This article discusses recent results and future research possibilities in the areas of econometrics and firm growth, drawing on Dosi and Marengo’s “10 building blocks” of evolutionary theory. These 10 building blocks are: dynamics first!, microfoundations, realism is a virtue, bounded rationality, persistent heterogeneity, novelty in the system, selection mechanisms, emergent properties at the aggregate level, emergence of organizational forms and institutions, and coevolution across levels of analysis and timescales. As it happens, many of our comments relate to the theme of “realism is a virtue.” We also suggest, in some cases, which econometric techniques might be more appropriate for research into firm growth and performance, given these 10 building blocks.
Giovanni Gavetti, Jose Ramon Lecuona Torras
Strategy Science, Volume 6, pp 353-359; https://doi.org/10.1287/stsc.2021.0149

Abstract:
This article discusses the role of agency in discovering strategic opportunities by comparing two perspectives: the evolutionary and the cognitive view of strategy. The conceptions put forth by evolutionary scholars and cognitivists reflect different sensibilities, make different assumptions, and end up delineating different roles for the strategist. We recognize the fact that each view focuses on relevant facets of a multifaceted phenomenon and propose a “Neo-Carnegie” path to integrate these views.
Strategy Science, Volume 6, pp 305-330; https://doi.org/10.1287/stsc.2021.0142

Abstract:
Chinese firms have been widely seen as imitative. This historical case study explores what organizational mechanisms allowed Tencent, a Chinese firm in the fast-changing instant messaging (IM) service sector, to achieve a new-to-the-world innovation with its WeChat smartphone app. Tracing the competitive dynamics in the Chinese IM sector from its inception, we found that Tencent was able to create the innovative WeChat product through a crisis-induced intrafirm coopetition dynamic that was embedded in variation-selection-retention evolutionary processes spanning the market, the firm, and the business unit levels. Building on the intrafirm coopetition and evolutionary literatures, the paper shows that three business units simultaneously competed and cooperated in developing alternative IM products while being exposed to market selection for survival. The coopetition dynamic took place in three key areas: technology, product promotion, and complementary assets of suppliers. The relative balance between competition and cooperation changed over time, and top management guidance and firm-level routines were essential in managing the challenges of coopetition within the firm.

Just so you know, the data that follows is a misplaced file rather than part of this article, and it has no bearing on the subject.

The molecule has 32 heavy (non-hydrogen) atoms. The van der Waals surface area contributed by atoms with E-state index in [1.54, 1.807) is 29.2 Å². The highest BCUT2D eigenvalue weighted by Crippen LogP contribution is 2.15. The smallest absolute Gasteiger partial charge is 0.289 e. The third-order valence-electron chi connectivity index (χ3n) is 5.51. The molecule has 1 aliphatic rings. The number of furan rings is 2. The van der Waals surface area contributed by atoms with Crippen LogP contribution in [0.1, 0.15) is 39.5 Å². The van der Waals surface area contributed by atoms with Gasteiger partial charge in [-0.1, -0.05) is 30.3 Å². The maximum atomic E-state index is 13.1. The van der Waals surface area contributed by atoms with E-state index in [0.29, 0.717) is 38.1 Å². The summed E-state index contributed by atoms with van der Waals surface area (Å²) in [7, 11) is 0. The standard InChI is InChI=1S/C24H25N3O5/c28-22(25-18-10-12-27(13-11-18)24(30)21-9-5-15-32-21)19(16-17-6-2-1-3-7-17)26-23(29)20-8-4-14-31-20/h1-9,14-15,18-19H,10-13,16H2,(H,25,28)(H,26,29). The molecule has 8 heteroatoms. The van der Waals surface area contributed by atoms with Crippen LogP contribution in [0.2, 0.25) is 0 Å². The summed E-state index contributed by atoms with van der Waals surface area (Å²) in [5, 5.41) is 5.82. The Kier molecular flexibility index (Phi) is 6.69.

, Franco Malerba
Strategy Science, Volume 6, pp 265-289; https://doi.org/10.1287/stsc.2021.0141

Abstract:
We examine the progress of the evolutionary research on innovation, the firm, and the dynamics of industries in the last four decades. The paper acknowledges that the themes related to knowledge and technological regimes, the evolutionary processes leading to innovation, and the long-term dynamics of technologies have generated, and still remain, relevant research trajectories. The same can be said for the research trajectories on organizational and dynamic capabilities, evolutionary strategies, vertical integration, diversification, niche construction, and authority and power in organizations. Important progress has also been made in understanding the evolutionary trajectories of industries, the link between industry architecture and industry dynamics, the types of knowledge of entrants, the role of focal and vertical spinouts, the relevance of institutions and sectoral innovation systems in industry dynamics, and the catch-up process by firms from latecomer countries. We argue that future developments in the evolutionary camp should continue to be characterized by eclecticism and multidisciplinarity, as well as by the integration of different methodologies from cases to stylized facts, quantitative analyses, appreciative theorizing, and formal modelling. We conclude with an analysis of the main methodologies used by evolutionary scholars and a discussion of the road ahead.
, Stefano Brusoni, Francois Candelon
Strategy Science, Volume 6, pp 412-435; https://doi.org/10.1287/stsc.2021.0148

Abstract:
We analyze the sectoral and national systems of firms and institutions that collectively engage in artificial intelligence (AI). Moving beyond the analysis of AI as a general-purpose technology or its particular areas of application, we draw on the evolutionary analysis of sectoral systems and ask, “Who does what?” in AI. We provide a granular view of the complex interdependency patterns that connect developers, manufacturers, and users of AI. We distinguish between AI enablement, AI production, and AI consumption and analyze the emerging patterns of cospecialization between firms and communities. We find that AI provision is characterized by the dominance of a small number of Big Tech firms, whose downstream use of AI (e.g., search, payments, social media) has underpinned much of the recent progress in AI and who also provide the necessary upstream computing power provision (Cloud and Edge). These firms dominate top academic institutions in AI research, further strengthening their position. We find that AI is adopted by and benefits the small percentage of firms that can both digitize and access high-quality data. We consider how the AI sector has evolved differently in the three key geographies—China, the United States, and the European Union—and note that a handful of firms are building global AI ecosystems. Our contribution is to showcase the evolution of evolutionary thinking with AI as a case study: we show the shift from national/sectoral systems to triple-helix/innovation ecosystems and digital platforms. We conclude with the implications of such a broad evolutionary account for theory and practice.
Back to Top Top